IMPROVING TRIBAL JUSTICE
Disseminating Reports and Recommendations on Tribal Justice. In November, the Department of Justice (DOJ) disseminated a report titled Ending Violence So Children Can Thrive that outlines policy and practice recommendations on the issue of children’s exposure to violence in Indian Country. The report is the culmination of the work of DOJ’s Task Force Advisory Committee on American Indian and Alaska Native Children Exposed to Violence, which conducted four public hearings and several listening sessions across the country to gather information on these important issues. Additionally, DOJ’s Office for Victims of Crime’s National Coordination Committee on American Indian/Alaska Native Sexual Assault Nurse Examiner-Sexual Assault Response Team released a report titled Improving Federal Agency Response to Sexual Violence in Tribal Nations: Issues and Recommendations.
SUPPORTING HEALTHY, STRONG NATIVE AMERICAN COMMUNITIES
Expanding Access to Health Care. HHS plans to announce the publication of a proposed rule for Medicare like rates for Indian Health Service (IHS) payments for purchased/referred care for non-hospital based and provider services. Additionally, HHS/CMS and Treasury/IRS have developed a new streamlined process for American Indian and Alaska Native citizens and family members who are eligible for health services from an Indian health-care provider to claim an exemption from the Affordable Care Act’s individual shared responsibility payment through the tax filing process. CMS also issued approximately $4 million for Connecting Kids to Coverage American Indian and Alaska Native Grants to increase participation in Medicaid and CHIP. In November, the Office of Personnel Management (OPM) announced new flexibility concerning the participation of tribal employers that will make it easier for them to enroll their employees in the FEHB Program.
Improving Behavioral Health. In November, HHS’s SAMHSA hosted a Native Youth Conference focused on improving the health and well-being of Native youth. At the conference, youth shared their views on federal policies, programs, and activities; contributed to the national tribal behavioral health agenda; and learned about best practices supported by SAMHSA’s tribal grants. In August, SAMHSA also announced the creation of a new Office of Tribal Affairs and Policy to serve as the point of contact on behavioral health issues and to support policies and innovative practices.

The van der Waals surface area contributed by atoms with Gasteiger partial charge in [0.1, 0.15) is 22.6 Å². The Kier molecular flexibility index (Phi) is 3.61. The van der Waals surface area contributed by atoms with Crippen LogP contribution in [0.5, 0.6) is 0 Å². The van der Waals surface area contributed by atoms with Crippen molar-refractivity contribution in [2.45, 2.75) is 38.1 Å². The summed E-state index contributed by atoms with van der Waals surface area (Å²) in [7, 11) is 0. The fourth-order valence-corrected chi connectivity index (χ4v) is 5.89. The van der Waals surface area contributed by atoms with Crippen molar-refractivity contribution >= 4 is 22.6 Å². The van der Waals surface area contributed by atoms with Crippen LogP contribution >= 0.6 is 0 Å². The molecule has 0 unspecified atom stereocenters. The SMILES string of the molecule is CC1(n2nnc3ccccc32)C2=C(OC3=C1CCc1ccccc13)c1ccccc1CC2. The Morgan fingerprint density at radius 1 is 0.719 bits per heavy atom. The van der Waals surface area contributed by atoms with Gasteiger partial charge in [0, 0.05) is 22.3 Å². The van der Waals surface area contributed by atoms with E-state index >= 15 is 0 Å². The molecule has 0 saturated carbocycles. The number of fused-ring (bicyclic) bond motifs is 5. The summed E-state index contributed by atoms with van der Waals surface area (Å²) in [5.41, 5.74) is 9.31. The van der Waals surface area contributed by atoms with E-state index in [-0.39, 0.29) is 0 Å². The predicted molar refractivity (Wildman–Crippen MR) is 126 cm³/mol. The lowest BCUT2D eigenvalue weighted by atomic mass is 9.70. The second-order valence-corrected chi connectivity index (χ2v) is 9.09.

PROMOTING CLIMATE RESILIENCE AND LAND AND NATURAL RESOURCES
Technical Assistance for Tribal Renewable Energy Projects. Department of Energy’s Office of Indian Energy announced a new round of competition for the Alaska Strategic Technical Assistance Response Team Program (START), a technical assistance program that supports the development of clean energy, energy efficiency projects, capacity building and energy planning efforts for rural Alaska Native villages and corporations.
ADVANCING THE GOVERNMENT TO GOVERNMENT RELATIONSHIP
Restoring Tribal Homelands in Trust for Tribes. DOI continues to prioritize placing tribal homelands in trust for tribes, and has placed more than 280,400 acres of land into trust since 2009. Interior Secretary Jewell’s goal for DOI is to place at least 500,000 acres of land into trust by the end of the Obama Administration. In May of this year, DOI issued a proposed rule that would allow the Department to consider fee-to-trust applications from tribes in Alaska. Additionally, under DOI’s Land Buy-Back Program for Tribal Nations, the Department is paying fair-market value to individuals who choose to sell fractional interests in trust or restricted land. Purchased interests are immediately transferred to tribal trust ownership, ensuring that land stays in trust.
Resolving Longstanding Disputes. Since President Obama took office, the Administration has established a new relationship with Native nations, increasing consultation with tribes on matters across the federal government that affect their interests, and the fair and expeditious settlement of litigation. The Administration settled the protracted Cobell litigation, several significant water rights cases, and lawsuits or claims brought by 80 Indian tribes, over the management of monetary assets and natural resources held in trust by the United States, for a total of $2.5 billion. These settlements mark an important milestone in the Obama Administration’s commitment to upholding the federal trust responsibility and strengthening our partnerships with tribal nations.